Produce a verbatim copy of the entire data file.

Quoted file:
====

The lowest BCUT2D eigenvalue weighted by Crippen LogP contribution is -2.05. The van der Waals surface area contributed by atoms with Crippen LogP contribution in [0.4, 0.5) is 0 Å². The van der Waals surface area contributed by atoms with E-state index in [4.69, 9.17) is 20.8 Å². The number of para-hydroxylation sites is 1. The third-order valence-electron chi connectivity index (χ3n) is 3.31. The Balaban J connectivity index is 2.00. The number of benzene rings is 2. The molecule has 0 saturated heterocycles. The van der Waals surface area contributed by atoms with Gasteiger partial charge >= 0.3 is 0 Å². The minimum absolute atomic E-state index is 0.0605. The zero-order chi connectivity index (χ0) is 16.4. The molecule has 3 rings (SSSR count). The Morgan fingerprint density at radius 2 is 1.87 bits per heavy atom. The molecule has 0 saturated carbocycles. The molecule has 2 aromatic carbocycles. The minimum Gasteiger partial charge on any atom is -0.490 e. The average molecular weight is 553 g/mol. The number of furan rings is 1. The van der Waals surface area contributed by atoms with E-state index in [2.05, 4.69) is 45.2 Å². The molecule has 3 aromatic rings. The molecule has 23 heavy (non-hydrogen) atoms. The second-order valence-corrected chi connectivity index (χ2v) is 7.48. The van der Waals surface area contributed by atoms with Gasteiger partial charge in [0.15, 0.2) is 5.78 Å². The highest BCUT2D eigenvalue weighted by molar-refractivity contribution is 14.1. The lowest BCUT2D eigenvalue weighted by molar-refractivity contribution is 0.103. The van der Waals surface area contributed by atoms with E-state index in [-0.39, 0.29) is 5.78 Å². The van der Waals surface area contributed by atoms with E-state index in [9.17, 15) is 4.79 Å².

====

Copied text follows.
The lowest BCUT2D eigenvalue weighted by Crippen LogP contribution is -2.05. The van der Waals surface area contributed by atoms with Crippen LogP contribution in [0.4, 0.5) is 0 Å². The van der Waals surface area contributed by atoms with E-state index in [4.69, 9.17) is 20.8 Å². The number of para-hydroxylation sites is 1. The third-order valence-electron chi connectivity index (χ3n) is 3.31. The Balaban J connectivity index is 2.00. The number of benzene rings is 2. The molecule has 0 saturated heterocycles. The van der Waals surface area contributed by atoms with Gasteiger partial charge >= 0.3 is 0 Å². The minimum absolute atomic E-state index is 0.0605. The zero-order chi connectivity index (χ0) is 16.4. The molecule has 3 rings (SSSR count). The Morgan fingerprint density at radius 2 is 1.87 bits per heavy atom. The molecule has 0 saturated carbocycles. The molecule has 2 aromatic carbocycles. The minimum Gasteiger partial charge on any atom is -0.490 e. The average molecular weight is 553 g/mol. The number of furan rings is 1. The van der Waals surface area contributed by atoms with E-state index in [2.05, 4.69) is 45.2 Å². The molecule has 3 aromatic rings. The molecule has 23 heavy (non-hydrogen) atoms. The second-order valence-corrected chi connectivity index (χ2v) is 7.48. The van der Waals surface area contributed by atoms with Gasteiger partial charge in [0.15, 0.2) is 5.78 Å². The highest BCUT2D eigenvalue weighted by molar-refractivity contribution is 14.1. The lowest BCUT2D eigenvalue weighted by molar-refractivity contribution is 0.103. The van der Waals surface area contributed by atoms with E-state index in [-0.39, 0.29) is 5.78 Å². The van der Waals surface area contributed by atoms with E-state index in [9.17, 15) is 4.79 Å².